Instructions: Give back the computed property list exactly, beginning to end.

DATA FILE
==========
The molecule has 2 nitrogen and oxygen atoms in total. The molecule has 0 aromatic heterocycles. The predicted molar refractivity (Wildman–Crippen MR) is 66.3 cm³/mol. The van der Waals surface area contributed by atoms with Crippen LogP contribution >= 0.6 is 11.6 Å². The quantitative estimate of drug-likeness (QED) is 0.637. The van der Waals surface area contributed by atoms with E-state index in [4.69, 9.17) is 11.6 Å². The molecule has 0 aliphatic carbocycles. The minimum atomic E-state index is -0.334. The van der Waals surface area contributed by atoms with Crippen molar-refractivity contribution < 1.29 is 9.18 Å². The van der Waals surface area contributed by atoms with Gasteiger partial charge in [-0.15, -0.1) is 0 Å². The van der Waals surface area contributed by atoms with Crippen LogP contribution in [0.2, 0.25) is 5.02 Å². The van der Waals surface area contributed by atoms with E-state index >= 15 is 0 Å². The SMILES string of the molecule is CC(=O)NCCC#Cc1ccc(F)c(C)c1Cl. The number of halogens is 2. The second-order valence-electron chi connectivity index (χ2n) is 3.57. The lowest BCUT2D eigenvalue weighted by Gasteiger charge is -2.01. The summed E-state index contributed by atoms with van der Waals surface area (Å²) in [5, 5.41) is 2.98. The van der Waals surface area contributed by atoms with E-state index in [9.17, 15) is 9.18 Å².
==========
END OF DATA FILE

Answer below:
The molecule has 2 nitrogen and oxygen atoms in total. The molecule has 0 aromatic heterocycles. The predicted molar refractivity (Wildman–Crippen MR) is 66.3 cm³/mol. The van der Waals surface area contributed by atoms with Crippen LogP contribution >= 0.6 is 11.6 Å². The quantitative estimate of drug-likeness (QED) is 0.637. The van der Waals surface area contributed by atoms with E-state index in [4.69, 9.17) is 11.6 Å². The molecule has 0 aliphatic carbocycles. The minimum atomic E-state index is -0.334. The van der Waals surface area contributed by atoms with Crippen molar-refractivity contribution < 1.29 is 9.18 Å². The van der Waals surface area contributed by atoms with Gasteiger partial charge in [-0.15, -0.1) is 0 Å². The van der Waals surface area contributed by atoms with Crippen LogP contribution in [0.2, 0.25) is 5.02 Å². The van der Waals surface area contributed by atoms with E-state index >= 15 is 0 Å². The SMILES string of the molecule is CC(=O)NCCC#Cc1ccc(F)c(C)c1Cl. The number of halogens is 2. The second-order valence-electron chi connectivity index (χ2n) is 3.57. The lowest BCUT2D eigenvalue weighted by Gasteiger charge is -2.01. The summed E-state index contributed by atoms with van der Waals surface area (Å²) in [5, 5.41) is 2.98. The van der Waals surface area contributed by atoms with E-state index in [9.17, 15) is 9.18 Å².